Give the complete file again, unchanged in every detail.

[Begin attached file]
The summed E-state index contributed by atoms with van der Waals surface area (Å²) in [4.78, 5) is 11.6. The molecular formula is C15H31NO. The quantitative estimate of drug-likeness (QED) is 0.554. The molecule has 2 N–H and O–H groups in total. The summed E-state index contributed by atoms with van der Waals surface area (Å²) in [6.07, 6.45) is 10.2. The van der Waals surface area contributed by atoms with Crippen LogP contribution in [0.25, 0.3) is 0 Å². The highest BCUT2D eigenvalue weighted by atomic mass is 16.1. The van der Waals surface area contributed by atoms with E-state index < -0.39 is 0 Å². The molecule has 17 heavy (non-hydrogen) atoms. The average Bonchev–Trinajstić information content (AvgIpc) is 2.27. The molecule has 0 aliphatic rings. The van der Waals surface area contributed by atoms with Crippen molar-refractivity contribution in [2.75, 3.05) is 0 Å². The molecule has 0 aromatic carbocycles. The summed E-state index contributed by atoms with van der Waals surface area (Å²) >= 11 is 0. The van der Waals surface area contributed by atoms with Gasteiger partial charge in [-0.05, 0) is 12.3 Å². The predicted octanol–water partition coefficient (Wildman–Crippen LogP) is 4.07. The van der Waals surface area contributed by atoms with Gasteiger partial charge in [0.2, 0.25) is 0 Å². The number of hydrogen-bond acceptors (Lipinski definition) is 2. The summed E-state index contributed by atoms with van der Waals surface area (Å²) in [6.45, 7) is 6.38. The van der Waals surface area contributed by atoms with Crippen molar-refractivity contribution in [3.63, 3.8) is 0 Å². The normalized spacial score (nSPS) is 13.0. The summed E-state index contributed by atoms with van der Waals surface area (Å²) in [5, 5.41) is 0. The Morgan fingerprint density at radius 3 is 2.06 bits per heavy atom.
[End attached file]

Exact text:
The summed E-state index contributed by atoms with van der Waals surface area (Å²) in [4.78, 5) is 11.6. The molecular formula is C15H31NO. The quantitative estimate of drug-likeness (QED) is 0.554. The molecule has 2 N–H and O–H groups in total. The summed E-state index contributed by atoms with van der Waals surface area (Å²) in [6.07, 6.45) is 10.2. The van der Waals surface area contributed by atoms with Crippen LogP contribution in [0.25, 0.3) is 0 Å². The highest BCUT2D eigenvalue weighted by atomic mass is 16.1. The van der Waals surface area contributed by atoms with E-state index < -0.39 is 0 Å². The molecule has 17 heavy (non-hydrogen) atoms. The average Bonchev–Trinajstić information content (AvgIpc) is 2.27. The molecule has 0 aliphatic rings. The van der Waals surface area contributed by atoms with Crippen molar-refractivity contribution in [2.75, 3.05) is 0 Å². The molecule has 0 aromatic carbocycles. The summed E-state index contributed by atoms with van der Waals surface area (Å²) >= 11 is 0. The van der Waals surface area contributed by atoms with Gasteiger partial charge in [-0.05, 0) is 12.3 Å². The predicted octanol–water partition coefficient (Wildman–Crippen LogP) is 4.07. The van der Waals surface area contributed by atoms with Gasteiger partial charge in [0.2, 0.25) is 0 Å². The number of hydrogen-bond acceptors (Lipinski definition) is 2. The summed E-state index contributed by atoms with van der Waals surface area (Å²) in [6.45, 7) is 6.38. The van der Waals surface area contributed by atoms with Crippen molar-refractivity contribution in [3.63, 3.8) is 0 Å². The normalized spacial score (nSPS) is 13.0. The summed E-state index contributed by atoms with van der Waals surface area (Å²) in [5, 5.41) is 0. The Morgan fingerprint density at radius 3 is 2.06 bits per heavy atom.